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FEDERAL FUNDING KEEPS OREGON'S RURAL COMMUNITIES CONNECTED...

Federal Funding Keeps Oregon's Rural Communities Connected through Local Media

 

Oregon Public Broadcasting (OPB) is the only media organization that ties together both the urban and rural parts of Oregon. OPB operates a television network of five full-power transmitters and 40 translators and a radio network of 15 transmitters and 18 translators. As a result, OPB is the only radio service that provides full-time news and information to Oregon residents from the Pacific Coast to the Idaho border.

Steve Bass, President & CEO of OPB, observes that OPB’s television and radio services are particularly valuable to Oregon’s rural communities: “OPB, and radio in particular, is a lifeline service for rural Oregonians.  They listen, they value it and they contribute.  It's also the backbone of the state's Emergency Broadcast System and Amber Alert System, and is the only source of local and regional news to rural residents of Oregon.”

Because of topography and distances between communities, providing service throughout rural areas of Oregon requires extensive – and expensive – broadcast infrastructure. The area east of the Cascades in Oregon, for example, is larger than the state of Florida with an average population density of about eight people per square mile. As a result, the cost of serving rural and remote communities is high and the population too sparse to provide enough financial contributions to fully support that cost.

Serving each home in Eastern Oregon is almost four times more costly than serving those in the Portland area. In Central Oregon, it’s more than three times more expensive.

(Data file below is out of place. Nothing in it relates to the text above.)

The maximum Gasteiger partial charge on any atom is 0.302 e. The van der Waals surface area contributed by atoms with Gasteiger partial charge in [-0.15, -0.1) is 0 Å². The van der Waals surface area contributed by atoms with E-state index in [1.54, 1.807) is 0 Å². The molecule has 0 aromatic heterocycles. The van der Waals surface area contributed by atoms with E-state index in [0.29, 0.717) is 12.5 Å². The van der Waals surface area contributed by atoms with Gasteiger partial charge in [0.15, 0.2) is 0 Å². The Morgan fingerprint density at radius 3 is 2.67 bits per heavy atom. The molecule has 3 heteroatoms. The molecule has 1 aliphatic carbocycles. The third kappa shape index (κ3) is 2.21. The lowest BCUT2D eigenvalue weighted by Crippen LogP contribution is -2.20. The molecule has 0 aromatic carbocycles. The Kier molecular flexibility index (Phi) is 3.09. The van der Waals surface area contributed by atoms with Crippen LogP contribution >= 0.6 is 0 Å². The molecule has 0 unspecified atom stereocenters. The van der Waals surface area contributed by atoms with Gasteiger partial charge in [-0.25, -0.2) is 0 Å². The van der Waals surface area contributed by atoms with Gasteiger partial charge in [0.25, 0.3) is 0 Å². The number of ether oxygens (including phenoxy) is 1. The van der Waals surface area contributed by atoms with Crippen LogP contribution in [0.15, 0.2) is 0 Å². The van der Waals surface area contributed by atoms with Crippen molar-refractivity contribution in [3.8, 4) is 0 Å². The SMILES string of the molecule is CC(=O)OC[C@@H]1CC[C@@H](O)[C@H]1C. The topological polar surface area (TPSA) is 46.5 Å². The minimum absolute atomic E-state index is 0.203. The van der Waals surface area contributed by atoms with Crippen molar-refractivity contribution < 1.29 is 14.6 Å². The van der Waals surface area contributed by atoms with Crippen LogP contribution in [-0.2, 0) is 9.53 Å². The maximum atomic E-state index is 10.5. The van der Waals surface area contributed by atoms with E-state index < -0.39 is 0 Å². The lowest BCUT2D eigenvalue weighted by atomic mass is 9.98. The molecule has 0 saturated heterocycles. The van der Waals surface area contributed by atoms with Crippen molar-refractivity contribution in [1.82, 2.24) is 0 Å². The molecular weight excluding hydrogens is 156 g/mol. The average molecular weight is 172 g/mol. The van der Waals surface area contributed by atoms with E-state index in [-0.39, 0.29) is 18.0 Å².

Operating support from the Corporation for Public Broadcasting (CPB) and capital support from the Public Telecommunications Facilities Program (U.S. Department of Commerce) and Rural Utility Service (Department of Agriculture) are critical to OPB to providing equal access to those in both urban and rural areas of the region. The reduction or loss of this funding will seriously jeopardize that service.

 

Bass said: “What would we do if we lost this funding?  A funding cut would be very problematic because this is the funding that enables us to operate in places where it is not economical for us to do so. So, with a funding cut we could be in a position where we would have to reduce service in rural communities.”

OPB also receives grants from the U.S. Department of Commerce’s Public Telecommunications Facilities Program (PTFP) to purchase transmission and production equipment that serve the Eastern Oregon region. These grants require a 1:1 match from non-federal sources and have enabled OPB to expand its broadcast reach into rural areas. In the past five years, OPB has received nearly $1.4 million in PTFP grants to upgrade rural television translators, provide or upgrade FM service in Bend, Burns, and Baker City, upgrade equipment to allow continued production of programs like Oregon Field Guide, and more.

Occasional grants from the Corporation for Public Broadcasting have benefitted citizens of the Eastern Oregon in other ways:

 

  • OPB’s Rural Economy project, supported by a grant of $80,000 from CPB, enabled OPB to tell the stories of rural entrepreneurs and small businesses in the midst of significant economic challenges.
  • A $350,000 grant from CPB several years ago also helped OPB create the daily radio program, Think Out Loud, which focuses on regional issues with the specific goal of connecting urban and rural residents.
  • A recent grant of nearly $1.5 million from CPB is creating a journalism center based at OPB in partnership with 6 other public broadcasting stations that will cover environmental technology, renewable energy, natural resources and sustainability. This journalism center will establish news bureaus in Southern Oregon and Eastern Washington in addition to Portland, Seattle, and Boise.

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